Seinfeld: My children are interested in baking because they love any excuse to be around sweets. But I make sure whatever we bake has pureed veggies in it and is actually low in refined sugar. So my children actually think baking cakes, brownies, and cookies with sweet potatoes, carrots, or beets is the proper way to cook.
Amazon.com: What are your kids' favorite recipes in the book?
Seinfeld: Every recipe in this book is a favorite. I've tried out countless creations on my kids, and if they didn't love them (which happened frequently!), they didn't make it into the book. But, if pressed, I will say they are crazy about the tacos, the chicken nuggets, the brownies, the pancakes, and my birthday cakes. [See her recipe for delicious brownies made with carrot and spinach.]
Amazon.com: I have to ask it, since I know many readers will: do these recipes require a squad of personal chefs to prepare, or can a busy mom or dad without seven years of Seinfeld residuals put them together by themselves?
Seinfeld: I'm a busy mom with three kids, a job, and a husband who travels constantly, but I'm uncompromising when it comes to my kids' health and nutrition. Leaving that to someone else is out of the question. My parents had three kids and both worked too, and we always managed to eat healthy meals as a family. That's the standard I've always wanted to meet. So when I started creating recipes from my pureed veggie experiments, I had three criteria: my kids had to love the food, the preparation had to be quick, and the process had to be simple. Believe me, if I can do these recipes quickly and easily, ANYONE can.
Amazon.com: How are the reading skills of Sascha, your oldest child and pickiest eater? Have you blown your cover by publishing your secrets?
Seinfeld: My daughter is almost seven and she not only can read, she's fully aware that her mother cooks with vegetables all the time. Two years ago, she was a picky four-year-old who thought she hated vegetables. But once she was converted and started seeing those purees going into the desserts she loves, she started to ignore the fact that they were going into the rest of her foods as well. Now it's the only kind of cooking she knows. So, to anyone with young children--start cooking Deceptively Delicious food when they are young! It's much easier than trying to change habits later on.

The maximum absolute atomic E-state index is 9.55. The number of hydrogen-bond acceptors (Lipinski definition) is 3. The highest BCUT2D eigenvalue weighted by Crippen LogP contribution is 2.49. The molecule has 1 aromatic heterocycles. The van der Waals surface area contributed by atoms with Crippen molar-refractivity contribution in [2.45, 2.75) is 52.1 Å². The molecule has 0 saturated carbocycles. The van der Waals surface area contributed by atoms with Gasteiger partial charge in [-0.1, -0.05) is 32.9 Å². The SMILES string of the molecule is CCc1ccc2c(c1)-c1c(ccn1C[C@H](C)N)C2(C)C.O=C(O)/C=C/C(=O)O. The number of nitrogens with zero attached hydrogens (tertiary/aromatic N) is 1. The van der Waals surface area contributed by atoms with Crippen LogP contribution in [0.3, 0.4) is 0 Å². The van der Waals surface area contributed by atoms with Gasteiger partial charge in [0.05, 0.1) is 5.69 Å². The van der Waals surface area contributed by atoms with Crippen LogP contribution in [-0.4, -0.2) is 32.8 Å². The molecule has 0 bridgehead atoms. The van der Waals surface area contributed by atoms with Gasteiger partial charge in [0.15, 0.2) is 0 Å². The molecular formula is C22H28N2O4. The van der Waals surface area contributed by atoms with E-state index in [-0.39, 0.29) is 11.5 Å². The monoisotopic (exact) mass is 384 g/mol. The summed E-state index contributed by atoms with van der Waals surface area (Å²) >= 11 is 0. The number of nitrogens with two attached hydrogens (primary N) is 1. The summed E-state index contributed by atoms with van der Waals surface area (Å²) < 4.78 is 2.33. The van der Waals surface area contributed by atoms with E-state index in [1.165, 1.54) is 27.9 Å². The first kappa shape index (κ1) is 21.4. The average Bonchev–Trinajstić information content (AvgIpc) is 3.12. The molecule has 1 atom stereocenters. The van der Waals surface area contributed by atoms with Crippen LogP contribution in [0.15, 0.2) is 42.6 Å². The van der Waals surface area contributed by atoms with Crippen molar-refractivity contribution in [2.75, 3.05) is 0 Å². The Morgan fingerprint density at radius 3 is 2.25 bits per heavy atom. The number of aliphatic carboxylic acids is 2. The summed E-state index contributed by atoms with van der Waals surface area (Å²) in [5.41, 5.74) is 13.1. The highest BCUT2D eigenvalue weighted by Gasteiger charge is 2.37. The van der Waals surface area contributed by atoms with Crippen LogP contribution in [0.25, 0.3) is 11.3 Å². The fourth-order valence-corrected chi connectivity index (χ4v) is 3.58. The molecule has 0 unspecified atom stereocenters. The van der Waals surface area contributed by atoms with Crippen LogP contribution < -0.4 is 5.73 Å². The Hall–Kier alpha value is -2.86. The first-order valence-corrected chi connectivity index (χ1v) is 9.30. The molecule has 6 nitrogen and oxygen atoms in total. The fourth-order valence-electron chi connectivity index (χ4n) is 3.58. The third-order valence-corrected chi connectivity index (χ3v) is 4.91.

My husband loved the chocolate chip cookies with chickpeas and the mac and cheese with cauliflower.
Deceptively Delicious: Simple Secrets to Get Your Kids Eating Good Food If you have picky eaters this book is awesome to get kids to eat their fruits and veggies.
I don't want her thinking she can just eat brownies whenever she wants them, spinach-filled or not.
What a GREAT way to feed nutritious food to unsuspecting children OR adults. I'd give this as a gift to any young mom, grandma, or auntie that is ready to entertain munchkins with... Read morePublished 7 days ago by Ila C. Holloway
Kids aren't impressed with the recipes, except the outright deserts, and the cooking done is going to strip half the nutrients out of the veggies, setting you back about to start. Read morePublished 15 days ago by Dusteen J. Barber
Great recipes of items that kids all love. Most were pretty good and you couldn't tell there were vegetables in it. Read morePublished 17 days ago by Carin Price
Has a lot of ingredients and takes a lot of prep to make the "hidden" foods. Lots of pureeing. Read morePublished 29 days ago by Holly Wolfe
A great way to sneak in the good stuff to you kids as well as your husband. The whole layout is really nice, just as a cookbook to read!Published 1 month ago by Kathleen B. Olivera
This is a good cook book for using to get your family to eat fruits and veggies they may not eat if they were not disguised. I love the recopies.Published 1 month ago by JanetteM
I've tried a few recipes out of this book. I think it's a cool idea, but in reality, it took way too long to prepare some of these. Read morePublished 1 month ago by Merisenda Bills
I'm actually using this to get my husband to eat more vegetables. The purees are easy to make and simple to incorporate into your regular meals.Published 2 months ago by Stephanie Trementozzi
A wonderful cook book for those wishing to get more vegetables into their children's diets. The layout is perfect for use with flat spiral binding. Read morePublished 2 months ago by Rachel W. Brooks